But, if those variables are not given and I'm only asked "how would you design an ideal city", then that's very broad, and I have to then begin with very basic things - every city needs a, b, c, etc. If you have something specific in mind (e.g., an Eastern city with a population of 8 million in a relatively small area, large elderly population, etc), then I can begin working off of that information.My point was that a city is not merely a series of structures and services in a particular geographic region (with its associated climate).
How to put this another way... How malleable should an ideal city be to the lifestyles of its citizens? The fact is that there is feedback between the structure of a city and the lifestyle of its citizens. But the structure is still somewhat inelastic, so you also have selection effects where people who like or dislike a city will move. But this is still limited to the range of choices available (subject to citizenship, employment, family etc). What system would be used to shape the city over time based on the preferences of the citizens? (answers to this question would need to be more specific than say, constitutional democracy)
But there are other questions too: Would an ideal city have citizens with radically different lifestyles to known modern or primitive models?Now the point is that this is a broad question - while discussion of structure is certainly relevant, it must be relevant to those who will actually live there. A city is not merely a location, it is a superorganism.I see. Your question is a little more clear now. And it's a much more complex question (or set of questions) than I originally thought. At first, I was just "toying around" with some very basic ideas of how a city might be physically constructed from scratch. But, your questions are much deeper than that.
It's likely that you've given this more thought than I have. I will say that I believe a city should be "created" by the people who live in it. I was talking to a Polish man today and he said that America is one of the most rule-based societies in America: you can't chew gum on this side of the building, you can't walk on the grass unless it's after 9pm, you can't smoke a cigarette in this building or that building, but you can smoke over there (on Tuesday's and Thursdays), if you want to apply for a driver's license you have to fill out paperwork, stand in line for 45 minutes, take a vision test, then go stand in a different line for 30 minutes, take a written test, then wait 1 hour for someone to call your name for a road test. It just goes on and on and on and it drives you insane. I told him how much I hate that part of my own society. It's etched in my brain sometimes - so much that I often don't even think about it - I just blindly act like a robot out of habit.
Why is it like that here? Because "we" have made it that way. It's a result of a people's cumulative actions over time. Some time ago, you could smoke in public buildings. Then, someone decided they wanted to sue about that right. And so the law was changed. Then people began smoking outside the door of the buildings. Then maybe a building caught on fire from one of the cigarettes. Now there are laws that you have to be 25 feet away from the building before you can light a cigarette. It's like laws and regulations just keep accumulating higher and higher until you are so limited in what you can do, that you might as well just stay home and watch TV. I exaggerate, but we're losing some freedom in the process - freedom to be human, to light up a cigarette wherever you feel like it, to walk on the grass and laugh and play and act like a real person. But, I can't complain too much as I'm part of the society myself - so in some way I've probably helped to create it. It's a result of our cumulative actions over time. But, I guess I'm going down the "constitutional democracy" road here.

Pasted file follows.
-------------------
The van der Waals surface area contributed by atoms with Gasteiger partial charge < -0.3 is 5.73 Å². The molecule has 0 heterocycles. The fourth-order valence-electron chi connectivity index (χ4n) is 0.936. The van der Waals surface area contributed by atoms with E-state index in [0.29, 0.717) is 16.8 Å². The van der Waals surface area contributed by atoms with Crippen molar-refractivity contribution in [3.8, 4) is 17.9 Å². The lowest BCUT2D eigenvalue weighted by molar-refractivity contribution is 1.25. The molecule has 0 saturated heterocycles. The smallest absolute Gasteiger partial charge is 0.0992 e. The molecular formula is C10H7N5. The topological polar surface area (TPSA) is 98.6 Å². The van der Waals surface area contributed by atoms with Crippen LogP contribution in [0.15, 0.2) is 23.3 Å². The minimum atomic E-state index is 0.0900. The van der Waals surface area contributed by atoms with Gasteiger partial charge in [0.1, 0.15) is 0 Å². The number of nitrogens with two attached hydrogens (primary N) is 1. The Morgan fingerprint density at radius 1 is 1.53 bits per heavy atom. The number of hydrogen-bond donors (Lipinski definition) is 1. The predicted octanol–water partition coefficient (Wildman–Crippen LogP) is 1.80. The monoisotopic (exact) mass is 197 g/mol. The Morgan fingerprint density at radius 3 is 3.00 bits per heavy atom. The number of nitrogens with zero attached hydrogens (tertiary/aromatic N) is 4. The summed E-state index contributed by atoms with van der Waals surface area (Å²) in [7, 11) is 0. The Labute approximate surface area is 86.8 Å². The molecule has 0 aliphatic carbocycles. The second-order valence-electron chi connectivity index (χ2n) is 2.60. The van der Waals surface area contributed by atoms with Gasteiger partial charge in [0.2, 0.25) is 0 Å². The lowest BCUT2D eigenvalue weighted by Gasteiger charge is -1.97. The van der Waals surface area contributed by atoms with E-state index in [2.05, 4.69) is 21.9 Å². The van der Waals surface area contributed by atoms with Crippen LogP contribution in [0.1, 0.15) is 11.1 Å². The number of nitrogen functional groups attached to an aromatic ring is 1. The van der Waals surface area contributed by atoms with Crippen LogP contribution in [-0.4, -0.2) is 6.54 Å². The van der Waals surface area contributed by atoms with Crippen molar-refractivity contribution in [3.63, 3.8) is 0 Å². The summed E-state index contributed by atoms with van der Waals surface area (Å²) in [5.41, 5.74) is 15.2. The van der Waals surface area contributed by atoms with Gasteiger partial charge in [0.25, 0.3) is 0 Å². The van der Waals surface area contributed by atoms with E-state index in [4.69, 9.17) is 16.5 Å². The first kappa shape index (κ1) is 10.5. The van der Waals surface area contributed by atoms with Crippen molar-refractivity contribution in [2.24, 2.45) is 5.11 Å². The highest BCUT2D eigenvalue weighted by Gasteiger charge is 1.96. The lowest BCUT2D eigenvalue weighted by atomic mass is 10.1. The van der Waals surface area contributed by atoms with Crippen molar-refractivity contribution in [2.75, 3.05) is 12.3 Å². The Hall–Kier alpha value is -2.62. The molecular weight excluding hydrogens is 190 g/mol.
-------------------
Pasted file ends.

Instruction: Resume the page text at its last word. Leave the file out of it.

I'm a little unclear though, on the meat of your post. On one hand, I would say, "of course the people should be able to shape their own city! If they aren't going to shape it, who is? Someone from the outside?" So, I'd almost say that a city should be "totally malleable" to the lifestyles of its citizens - but cumulatively. In other words, I live in a city, but I myself cannot (and should not be able to) go outside and decide I want to reorganize the streets to my own liking and start reconstructing everything. Nor should I decide that I'll break a law because I don't like it. But, cumulatively, we as the citizens, should be able to do those things (make change). And being that it's cumulative, every individual within that society will be left wanting to some extent. No one person will have everything exactly the way he wants it, because everyone's ideal is just a little bit different. And we see that in practice every day - everyone complains at some point about something. If someone was fully content with their city, they'd never have a complaint.
But, I guess what I don't understand about your question is that you want an explanation that is more specific than a constitutional democracy. How would a people or a citizenry have any power to change or shape their environment (to fit their cumulative lifestyle) if they didn't have power or input through some sort of voting system or democracy? Or is that what you're asking? Are you basically asking if there is a better system than this that has not yet been introduced in the world?
While this thread is not in the philosophy or politics forums, such discussion is welcome (think Plato's Republic).